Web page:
How we came to Diolcos and were received by Abbot Piamun. 2071
After visiting and conversing with those three Elders, whose Conferences we have at the instance of our brother Eucherius tried to describe, as we were still more ardently desirous to seek out the further parts of Egypt, in which a larger and more perfect company of saints dwelt, we came—urged not so much by the necessities of our journey as by the desire of visiting the saints who were dwelling there—to a village named Diolcos, 2072 lying on one of the seven mouths of the river Nile. For when we heard of very many and very celebrated monasteries founded by the ancient fathers, like most eager merchants, at once we undertook the journey on an uncertain quest, urged on by the hope of greater gain. And when we wandered about there for some long time and fixed our curious eyes on those mountains of virtue conspicuous for their lofty height, the gaze of those around first singled out Abbot Piamun, the senior of all the anchorites living there and their presbyter, as if he were some tall lighthouse. For he was set on the top of a high mountain like that city in the gospel, 2073 and at once shed his light on our faces, whose virtues and miracles, which were wrought by him under our very eyes, Divine Grace thus bearing witness to his excellence, if we are not to exceed the plan and limits of this volume, we feel we must pass over in silence. For we promised to commit to memory what we could recollect, not of the miracles of God, but of the institutes and pursuits of the saints, so as to supply our readers merely with necessary instruction for the perfect life, and not with matter for idle and useless admiration without any correction of their faults. And so when Abbot Piamun had received us with welcome, and had refreshed us with becoming kindness, as he understood that we were not of the same country, he first asked us anxiously whence or why we had visited Egypt, and when he discovered that we had come thither from a monastery in Syria out of desire for perfection he began as follows:—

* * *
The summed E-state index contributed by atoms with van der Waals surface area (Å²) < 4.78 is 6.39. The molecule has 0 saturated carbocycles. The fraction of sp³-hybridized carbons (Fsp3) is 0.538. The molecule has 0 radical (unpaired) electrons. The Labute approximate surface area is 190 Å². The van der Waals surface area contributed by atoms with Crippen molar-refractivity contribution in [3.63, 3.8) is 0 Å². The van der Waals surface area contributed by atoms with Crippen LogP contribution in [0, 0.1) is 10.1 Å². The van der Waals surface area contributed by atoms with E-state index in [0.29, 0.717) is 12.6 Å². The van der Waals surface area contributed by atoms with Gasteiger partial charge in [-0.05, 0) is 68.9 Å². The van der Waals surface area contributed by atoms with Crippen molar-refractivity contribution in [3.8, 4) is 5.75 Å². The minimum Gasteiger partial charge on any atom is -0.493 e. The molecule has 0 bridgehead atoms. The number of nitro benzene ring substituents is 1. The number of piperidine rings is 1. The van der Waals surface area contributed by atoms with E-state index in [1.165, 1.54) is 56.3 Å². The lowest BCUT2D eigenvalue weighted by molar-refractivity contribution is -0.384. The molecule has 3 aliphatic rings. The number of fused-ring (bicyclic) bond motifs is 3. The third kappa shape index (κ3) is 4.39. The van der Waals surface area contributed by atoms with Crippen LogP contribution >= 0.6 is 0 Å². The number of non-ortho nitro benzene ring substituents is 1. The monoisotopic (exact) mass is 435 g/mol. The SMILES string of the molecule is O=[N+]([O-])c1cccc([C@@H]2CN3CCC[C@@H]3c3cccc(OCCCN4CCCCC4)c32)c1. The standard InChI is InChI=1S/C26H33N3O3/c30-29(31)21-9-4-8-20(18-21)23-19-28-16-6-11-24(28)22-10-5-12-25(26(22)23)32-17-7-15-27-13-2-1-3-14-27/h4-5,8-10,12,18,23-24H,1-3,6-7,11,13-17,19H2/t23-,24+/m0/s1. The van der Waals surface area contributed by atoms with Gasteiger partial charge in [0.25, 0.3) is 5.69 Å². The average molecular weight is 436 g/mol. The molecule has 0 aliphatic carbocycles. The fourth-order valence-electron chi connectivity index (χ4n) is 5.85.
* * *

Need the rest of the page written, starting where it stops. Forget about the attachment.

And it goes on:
Piamun, who has been already spoken of in XVII. xxiv., is also mentioned by Rufinus (History of the Monks, c. xxxii.), Palladius (the Lausiac History, clxxii.), and Sozomen (H. E. VI. xxix.), all of whom tell, with slight variations, the same story, how that one day while he was officiating at the altar, he saw an angel writing down the names of some of the brethren, and passing by the names of others, all of whom Piamun on subsequent inquiry found to have been guilty of some grievous sin.479:2072 479:2073
Cf. S. Matt. v. 14.